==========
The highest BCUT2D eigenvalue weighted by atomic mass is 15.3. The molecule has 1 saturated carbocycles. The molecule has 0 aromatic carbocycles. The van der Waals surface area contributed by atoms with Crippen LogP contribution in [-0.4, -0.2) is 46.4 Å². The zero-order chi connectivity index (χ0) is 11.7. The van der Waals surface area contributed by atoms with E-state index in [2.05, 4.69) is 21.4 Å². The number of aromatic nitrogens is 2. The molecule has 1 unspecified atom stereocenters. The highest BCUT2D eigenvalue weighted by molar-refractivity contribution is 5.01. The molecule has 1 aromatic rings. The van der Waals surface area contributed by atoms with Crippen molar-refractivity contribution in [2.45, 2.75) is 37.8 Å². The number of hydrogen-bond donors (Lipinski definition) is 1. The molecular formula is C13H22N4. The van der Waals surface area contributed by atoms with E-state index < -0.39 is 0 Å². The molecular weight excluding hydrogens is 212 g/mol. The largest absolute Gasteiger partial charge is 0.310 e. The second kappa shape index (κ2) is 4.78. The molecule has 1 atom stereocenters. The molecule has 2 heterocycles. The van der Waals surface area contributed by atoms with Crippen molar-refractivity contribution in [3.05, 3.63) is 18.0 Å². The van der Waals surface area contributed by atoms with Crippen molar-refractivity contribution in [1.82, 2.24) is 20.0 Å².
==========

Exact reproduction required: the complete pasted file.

The highest BCUT2D eigenvalue weighted by atomic mass is 15.3. The molecule has 1 saturated carbocycles. The molecule has 0 aromatic carbocycles. The van der Waals surface area contributed by atoms with Crippen LogP contribution in [-0.4, -0.2) is 46.4 Å². The zero-order chi connectivity index (χ0) is 11.7. The van der Waals surface area contributed by atoms with E-state index in [2.05, 4.69) is 21.4 Å². The number of aromatic nitrogens is 2. The molecule has 1 unspecified atom stereocenters. The highest BCUT2D eigenvalue weighted by molar-refractivity contribution is 5.01. The molecule has 1 aromatic rings. The van der Waals surface area contributed by atoms with Crippen molar-refractivity contribution in [2.45, 2.75) is 37.8 Å². The number of hydrogen-bond donors (Lipinski definition) is 1. The molecular formula is C13H22N4. The van der Waals surface area contributed by atoms with E-state index < -0.39 is 0 Å². The molecular weight excluding hydrogens is 212 g/mol. The largest absolute Gasteiger partial charge is 0.310 e. The second kappa shape index (κ2) is 4.78. The molecule has 1 atom stereocenters. The molecule has 2 heterocycles. The van der Waals surface area contributed by atoms with Crippen molar-refractivity contribution in [3.05, 3.63) is 18.0 Å². The van der Waals surface area contributed by atoms with Crippen molar-refractivity contribution in [1.82, 2.24) is 20.0 Å².